If a FERS employee has 10 years or more of service, the surviving spouse (or eligible former spouse) would receive a monthly survivor benefit equal to 50 percent of the FERS retirement benefit that the employee would have received if he or she had retired on the date of death. This is in addition to the Basic Employee Death Benefit.
An annuity to the surviving spouse of an employee generally begins on the day after the employee's death. A survivor annuity to a widow or widower ends on the last day of the month preceding the month in which he or she dies or remarries before age 55 (or 60 if remarriage occurred before Nov. 8, 1984). For remarriages occurring after Jan. 1, 1995, if the widow or widower remarries before turning 55, and was married for at least 30 years to the person on whose service the survivor annuity is based, the survivor annuity will not be terminated.
Children's Survivor Benefits
Unmarried, dependent children are entitled to a separate monthly benefit of about $500 per month per child (the amount varies based on the number of eligible children and whether or not there is another surviving parent). This benefit is reduced by the combined benefit of all the children's benefits payable from Social Security. Under FERS, in many cases that reduces the benefit to zero.
Social Security Survivor Benefits
These can be paid to:
-- A widow or widower. They can get full benefits at full retirement age (65 to 67, depending on your year of birth), or reduced benefits as early as 60.
-- A disabled widow or widower, as early as 50.
-- A widow or widower at any age if he or she is taking care of the deceased's child who is under age 16 or disabled, and receiving Social Security benefits.
-- Unmarried children under 18, or up to 19 if they are attending high school full time.
-- Under certain circumstances, benefits can be paid to stepchildren, grandchildren or adopted children.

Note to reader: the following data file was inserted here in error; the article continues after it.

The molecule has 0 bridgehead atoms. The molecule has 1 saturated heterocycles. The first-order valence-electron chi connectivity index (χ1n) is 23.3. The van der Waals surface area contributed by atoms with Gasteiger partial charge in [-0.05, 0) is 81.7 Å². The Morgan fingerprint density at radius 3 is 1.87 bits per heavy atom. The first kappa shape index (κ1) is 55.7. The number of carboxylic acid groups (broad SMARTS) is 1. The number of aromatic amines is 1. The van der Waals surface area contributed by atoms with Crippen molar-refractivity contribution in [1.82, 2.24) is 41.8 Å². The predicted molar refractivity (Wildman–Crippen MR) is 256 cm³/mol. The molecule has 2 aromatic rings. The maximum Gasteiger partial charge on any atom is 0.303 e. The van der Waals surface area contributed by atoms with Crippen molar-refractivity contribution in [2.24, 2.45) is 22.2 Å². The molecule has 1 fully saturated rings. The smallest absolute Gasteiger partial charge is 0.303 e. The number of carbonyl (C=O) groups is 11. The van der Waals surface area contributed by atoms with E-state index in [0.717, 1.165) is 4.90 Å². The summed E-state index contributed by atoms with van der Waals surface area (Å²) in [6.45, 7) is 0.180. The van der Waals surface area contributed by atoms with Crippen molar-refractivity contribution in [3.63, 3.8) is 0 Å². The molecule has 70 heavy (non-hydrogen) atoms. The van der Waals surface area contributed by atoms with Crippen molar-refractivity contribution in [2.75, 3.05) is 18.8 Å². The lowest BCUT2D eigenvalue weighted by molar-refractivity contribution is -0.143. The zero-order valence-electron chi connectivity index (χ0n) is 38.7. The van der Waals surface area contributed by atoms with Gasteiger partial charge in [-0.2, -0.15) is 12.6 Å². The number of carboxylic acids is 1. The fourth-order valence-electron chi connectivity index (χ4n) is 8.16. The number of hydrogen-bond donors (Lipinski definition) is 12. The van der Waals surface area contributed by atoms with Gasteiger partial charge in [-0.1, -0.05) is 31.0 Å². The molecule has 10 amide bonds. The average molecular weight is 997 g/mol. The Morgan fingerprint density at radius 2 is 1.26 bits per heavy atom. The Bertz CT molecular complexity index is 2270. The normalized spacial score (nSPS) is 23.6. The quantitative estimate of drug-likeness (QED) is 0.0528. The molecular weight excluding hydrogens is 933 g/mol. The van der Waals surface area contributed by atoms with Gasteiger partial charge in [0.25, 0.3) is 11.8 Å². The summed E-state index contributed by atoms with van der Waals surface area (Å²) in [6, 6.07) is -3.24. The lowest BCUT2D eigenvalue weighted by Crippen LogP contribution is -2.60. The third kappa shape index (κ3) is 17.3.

-- Children at any age who were disabled before age 22 and remain disabled.
-- Dependent parents 62 or older.
Even if you're divorced, you still might qualify for survivor benefits.
The balance in your TSP account is paid to your beneficiary or according to the federal standard order of precedence outlined above. You need to designate a beneficiary only if you want payment to be made in a way other than the standard order.
OPM has all the information pertaining to Federal Employees Group Life Insurance in one place on its Web site. You can find forms, calculators to determine the amount of insurance you currently have, and information on rates and eligibility rules.
Your beneficiaries also are due any unpaid compensation, including your last paycheck, unused annual leave and anything else your agency might owe you that hasn't been paid. There is a separate beneficiary designation form for these benefits. It's important to keep such forms up to date.
Tammy Flanagan is senior benefits director for the National Institute of Transition Planning Inc., which conducts federal retirement planning workshops and seminars, and the Retirement Planning columnist for GovernmentExecutive.com.